It even becomes evident that the peoples murmuring has begun to infect the faith of Moses as he begins to vocalize his unbelief in the power of the Lord, thinking somehow that God has levied against him an even greater burden of providing meat for 600,000 people for an entire month. He was blind to the stunning statement by God that it was He who would provide the meat and it would be in a direct act of judgment against the people.

Concluding this account we read of the fulfillment of God’s promise

31 Then a wind from the LORD sprang up, and it brought quail from the sea and let them fall beside the camp, about a day’s journey on this side and a day’s journey on the other side, around the camp, and about two cubits above the ground. 32 And the people rose all that day and all night and all the next day, and gathered the quail. Those who gathered least gathered ten homers. And they spread them out for themselves all around the camp. 33 While the meat was yet between their teeth, before it was consumed, the anger of the LORD was kindled against the people, and the LORD struck down the people with a very great plague. 34 Therefore the name of that place was called Kibroth-hattaavah, because there they buried the people who had the craving. 35 From Kibroth-hattaavah the people journeyed to Hazeroth, and they remained at Hazeroth.

Just as He had indicated to Moses, God provided the meat for the people, though if ever there was a fitting time to say “be careful what you wish for” it was now. In similar fashion to the fire that burned outside the camp, judgment again rains outside the camp in the form of quail. Certainly at this point the people must be satisfied that their murmuring has been heard and has bent the will of the Almighty to meet their demands. Until we read of the startling account from verse 33, “While the meat was yet between their teeth, before it was consumed, the anger of the LORD was kindled against the people, and the LORD struck down the people with a very great plague.”

Psalm 78 offers commentary on this event in the following verses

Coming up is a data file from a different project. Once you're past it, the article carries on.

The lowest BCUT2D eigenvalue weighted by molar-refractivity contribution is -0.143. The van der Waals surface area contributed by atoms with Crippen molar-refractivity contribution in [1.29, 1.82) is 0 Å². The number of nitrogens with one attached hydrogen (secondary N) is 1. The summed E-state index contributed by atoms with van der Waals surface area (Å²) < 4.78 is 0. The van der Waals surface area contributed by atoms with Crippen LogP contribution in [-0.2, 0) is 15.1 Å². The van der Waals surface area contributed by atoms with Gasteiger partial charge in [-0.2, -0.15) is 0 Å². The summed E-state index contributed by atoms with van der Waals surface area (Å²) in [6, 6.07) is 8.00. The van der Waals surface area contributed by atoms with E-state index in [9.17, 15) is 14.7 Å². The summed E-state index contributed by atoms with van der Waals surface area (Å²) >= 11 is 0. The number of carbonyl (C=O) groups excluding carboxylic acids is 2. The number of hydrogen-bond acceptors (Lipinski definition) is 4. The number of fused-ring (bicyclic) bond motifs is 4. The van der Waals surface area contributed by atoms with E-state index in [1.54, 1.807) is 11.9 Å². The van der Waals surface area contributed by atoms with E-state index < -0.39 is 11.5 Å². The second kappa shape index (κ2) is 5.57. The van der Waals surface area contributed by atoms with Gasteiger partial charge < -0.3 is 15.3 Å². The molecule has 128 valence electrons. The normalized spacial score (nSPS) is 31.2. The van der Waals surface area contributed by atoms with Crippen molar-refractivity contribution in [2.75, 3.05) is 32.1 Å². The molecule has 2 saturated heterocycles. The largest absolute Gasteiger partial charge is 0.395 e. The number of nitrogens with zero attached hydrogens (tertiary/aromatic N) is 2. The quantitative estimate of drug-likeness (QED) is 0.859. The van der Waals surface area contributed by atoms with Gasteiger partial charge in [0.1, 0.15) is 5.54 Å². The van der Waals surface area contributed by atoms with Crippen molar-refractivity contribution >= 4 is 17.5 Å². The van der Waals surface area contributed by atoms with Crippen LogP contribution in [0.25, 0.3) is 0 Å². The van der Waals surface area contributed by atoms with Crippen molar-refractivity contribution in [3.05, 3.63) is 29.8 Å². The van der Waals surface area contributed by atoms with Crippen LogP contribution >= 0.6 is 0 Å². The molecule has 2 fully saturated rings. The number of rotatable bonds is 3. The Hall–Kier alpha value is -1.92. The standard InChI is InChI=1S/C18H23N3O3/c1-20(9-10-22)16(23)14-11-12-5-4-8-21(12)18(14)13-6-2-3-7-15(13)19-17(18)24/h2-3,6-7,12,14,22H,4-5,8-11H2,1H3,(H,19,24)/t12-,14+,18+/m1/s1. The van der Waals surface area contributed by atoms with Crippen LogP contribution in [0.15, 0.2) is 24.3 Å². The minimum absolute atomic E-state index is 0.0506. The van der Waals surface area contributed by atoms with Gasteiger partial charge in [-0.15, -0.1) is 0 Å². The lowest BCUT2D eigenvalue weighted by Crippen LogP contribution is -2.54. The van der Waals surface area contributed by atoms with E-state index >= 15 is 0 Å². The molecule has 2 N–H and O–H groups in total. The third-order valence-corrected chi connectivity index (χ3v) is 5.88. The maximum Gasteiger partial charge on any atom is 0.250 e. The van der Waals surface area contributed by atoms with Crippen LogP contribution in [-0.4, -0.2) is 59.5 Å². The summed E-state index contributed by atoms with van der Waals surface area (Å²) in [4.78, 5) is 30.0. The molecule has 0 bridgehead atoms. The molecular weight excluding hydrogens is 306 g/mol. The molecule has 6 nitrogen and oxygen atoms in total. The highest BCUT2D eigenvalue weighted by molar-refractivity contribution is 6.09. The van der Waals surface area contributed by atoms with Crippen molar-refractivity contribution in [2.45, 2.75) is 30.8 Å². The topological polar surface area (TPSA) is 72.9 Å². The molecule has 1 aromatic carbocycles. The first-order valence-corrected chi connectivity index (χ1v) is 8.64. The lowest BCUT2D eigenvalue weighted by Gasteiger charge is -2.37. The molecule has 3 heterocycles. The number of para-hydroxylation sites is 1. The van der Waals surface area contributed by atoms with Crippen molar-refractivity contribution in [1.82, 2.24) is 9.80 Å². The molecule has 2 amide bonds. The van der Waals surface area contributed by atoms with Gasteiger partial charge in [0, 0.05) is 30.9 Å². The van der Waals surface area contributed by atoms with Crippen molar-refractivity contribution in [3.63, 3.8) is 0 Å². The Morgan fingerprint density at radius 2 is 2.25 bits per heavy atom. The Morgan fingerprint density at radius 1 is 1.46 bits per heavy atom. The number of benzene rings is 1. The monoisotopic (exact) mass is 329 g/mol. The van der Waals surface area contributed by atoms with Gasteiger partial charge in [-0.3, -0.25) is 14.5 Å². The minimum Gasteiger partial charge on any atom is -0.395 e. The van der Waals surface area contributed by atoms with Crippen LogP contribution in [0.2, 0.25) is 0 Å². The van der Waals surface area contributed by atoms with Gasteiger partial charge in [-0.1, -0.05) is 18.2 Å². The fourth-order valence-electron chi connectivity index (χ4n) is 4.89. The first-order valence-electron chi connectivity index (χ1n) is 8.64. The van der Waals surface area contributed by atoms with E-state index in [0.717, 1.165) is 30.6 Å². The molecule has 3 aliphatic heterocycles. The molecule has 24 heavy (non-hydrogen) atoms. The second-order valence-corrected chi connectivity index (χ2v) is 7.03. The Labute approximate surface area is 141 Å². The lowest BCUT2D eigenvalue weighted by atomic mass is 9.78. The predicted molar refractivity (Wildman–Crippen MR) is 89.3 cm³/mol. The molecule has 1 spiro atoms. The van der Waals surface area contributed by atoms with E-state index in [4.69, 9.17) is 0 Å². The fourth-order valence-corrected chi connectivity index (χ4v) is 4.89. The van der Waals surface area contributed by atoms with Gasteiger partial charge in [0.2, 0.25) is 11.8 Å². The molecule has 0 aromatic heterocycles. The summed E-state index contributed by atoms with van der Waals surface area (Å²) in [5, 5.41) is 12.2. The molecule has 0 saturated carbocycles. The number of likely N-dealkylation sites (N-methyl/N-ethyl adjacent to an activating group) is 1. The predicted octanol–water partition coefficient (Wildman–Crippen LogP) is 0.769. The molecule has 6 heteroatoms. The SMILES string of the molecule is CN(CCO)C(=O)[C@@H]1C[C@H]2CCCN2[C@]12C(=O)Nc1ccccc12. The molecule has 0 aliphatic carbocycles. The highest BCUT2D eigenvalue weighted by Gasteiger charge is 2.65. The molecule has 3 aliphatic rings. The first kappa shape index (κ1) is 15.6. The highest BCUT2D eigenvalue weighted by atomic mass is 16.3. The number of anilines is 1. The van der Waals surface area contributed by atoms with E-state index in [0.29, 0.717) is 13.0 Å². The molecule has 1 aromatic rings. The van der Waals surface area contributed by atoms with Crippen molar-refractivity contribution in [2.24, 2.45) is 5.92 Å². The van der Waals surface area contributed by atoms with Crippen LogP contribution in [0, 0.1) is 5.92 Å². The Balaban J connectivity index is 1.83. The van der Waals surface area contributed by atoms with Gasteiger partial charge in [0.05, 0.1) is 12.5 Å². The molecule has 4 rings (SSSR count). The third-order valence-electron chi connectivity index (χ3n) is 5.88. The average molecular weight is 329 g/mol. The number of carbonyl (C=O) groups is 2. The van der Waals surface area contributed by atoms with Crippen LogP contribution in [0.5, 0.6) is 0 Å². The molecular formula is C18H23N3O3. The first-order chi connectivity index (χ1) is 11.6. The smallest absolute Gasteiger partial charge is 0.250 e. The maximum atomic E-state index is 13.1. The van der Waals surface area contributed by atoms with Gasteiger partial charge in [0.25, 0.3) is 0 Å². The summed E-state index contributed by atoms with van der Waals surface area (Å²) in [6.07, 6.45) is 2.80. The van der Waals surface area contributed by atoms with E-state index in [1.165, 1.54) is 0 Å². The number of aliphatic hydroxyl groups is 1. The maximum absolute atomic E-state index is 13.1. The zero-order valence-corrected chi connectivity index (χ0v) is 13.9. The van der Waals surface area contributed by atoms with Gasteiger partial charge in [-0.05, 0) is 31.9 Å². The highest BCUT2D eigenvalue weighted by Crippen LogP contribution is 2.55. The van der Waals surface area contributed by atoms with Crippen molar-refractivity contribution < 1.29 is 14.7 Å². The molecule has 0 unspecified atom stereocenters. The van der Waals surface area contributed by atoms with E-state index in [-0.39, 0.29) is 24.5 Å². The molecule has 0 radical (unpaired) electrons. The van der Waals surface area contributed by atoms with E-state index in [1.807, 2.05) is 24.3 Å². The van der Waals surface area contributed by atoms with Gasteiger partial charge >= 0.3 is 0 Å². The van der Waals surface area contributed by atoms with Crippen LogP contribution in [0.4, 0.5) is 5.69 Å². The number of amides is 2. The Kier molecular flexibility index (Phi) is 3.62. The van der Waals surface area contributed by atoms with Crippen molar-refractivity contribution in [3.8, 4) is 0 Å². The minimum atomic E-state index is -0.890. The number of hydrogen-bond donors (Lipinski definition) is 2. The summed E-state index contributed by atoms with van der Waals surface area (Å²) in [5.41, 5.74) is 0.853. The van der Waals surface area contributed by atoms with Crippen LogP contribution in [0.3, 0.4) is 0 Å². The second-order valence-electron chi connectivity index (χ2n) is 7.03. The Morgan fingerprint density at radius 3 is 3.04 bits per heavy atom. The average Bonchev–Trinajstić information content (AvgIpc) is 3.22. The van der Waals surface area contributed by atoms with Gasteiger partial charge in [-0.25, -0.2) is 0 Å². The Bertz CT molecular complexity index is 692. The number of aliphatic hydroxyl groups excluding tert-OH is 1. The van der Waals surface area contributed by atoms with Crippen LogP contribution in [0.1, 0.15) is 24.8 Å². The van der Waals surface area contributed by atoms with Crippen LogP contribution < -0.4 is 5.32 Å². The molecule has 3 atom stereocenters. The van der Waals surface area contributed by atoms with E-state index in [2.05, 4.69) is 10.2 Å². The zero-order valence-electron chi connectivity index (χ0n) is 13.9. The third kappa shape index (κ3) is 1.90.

In the daytime he led them with a cloud,
and all the night with a fiery light.
15 He split rocks in the wilderness
and gave them drink abundantly as from the deep.
16 He made streams come out of the rock
and caused waters to flow down like rivers.
17 Yet they sinned still more against him,
rebelling against the Most High in the desert.
18 They tested God in their heart
by demanding the food they craved.
19 They spoke against God, saying,
“Can God spread a table in the wilderness?
20 He struck the rock so that water gushed out
and streams overflowed.
Can he also give bread
or provide meat for his people?”
21 Therefore, when the LORD heard, he was full of wrath;
a fire was kindled against Jacob;
his anger rose against Israel,
22 because they did not believe in God
and did not trust his saving power.
23 Yet he commanded the skies above
and opened the doors of heaven,
24 and he rained down on them manna to eat
and gave them the grain of heaven.
25 Man ate of the bread of the angels;
he sent them food in abundance.
26 He caused the east wind to blow in the heavens,
and by his power he led out the south wind;
27 he rained meat on them like dust,
winged birds like the sand of the seas;
28 he let them fall in the midst of their camp,
all around their dwellings.
29 And they ate and were well filled,
for he gave them what they craved.
30 But before they had satisfied their craving,
while the food was still in their mouths,
31 the anger of God rose against them,
and he killed the strongest of them
and laid low the young men of Israel.
32 In spite of all this, they still sinned;
despite his wonders, they did not believe. (Ps. 78:14-32)

After reading through and meditating on this account, is it any wonder why Puritan Thomas Brooks calls murmuring the “mother of all sins”? If you’re yet unimpressed, think about how murmuring and complaining calls into question the goodness and kindness of God; about how it rejects the supply of God in His providence. Murmuring therefore is the external product of internal unbelief. It is a dissatisfaction with Who God is and What He has done or will do. It represents the height of idolatry that man in his finiteness could do more with less. Oh, how often we find ourselves murmuring Christian. How often we grow dissatisfied with circumstances that surround us. Whether this be God’s provision in our housing, food or clothing, jobs, health, the lack of a spouse or even something so trivial as “It’s too hot” or “Why did it have to rain today.” Oh that we would not kindle the anger of God with our murmuring. Let us instead, like Job, put our hands to our mouths and be content with almighty provision of God thanking Him for the slightest of crumbs that may fall from the Master’s table.

Ephesians 4:15 "Rather, speaking the truth in love, we are to grow up in every way into him who is the head, into Christ"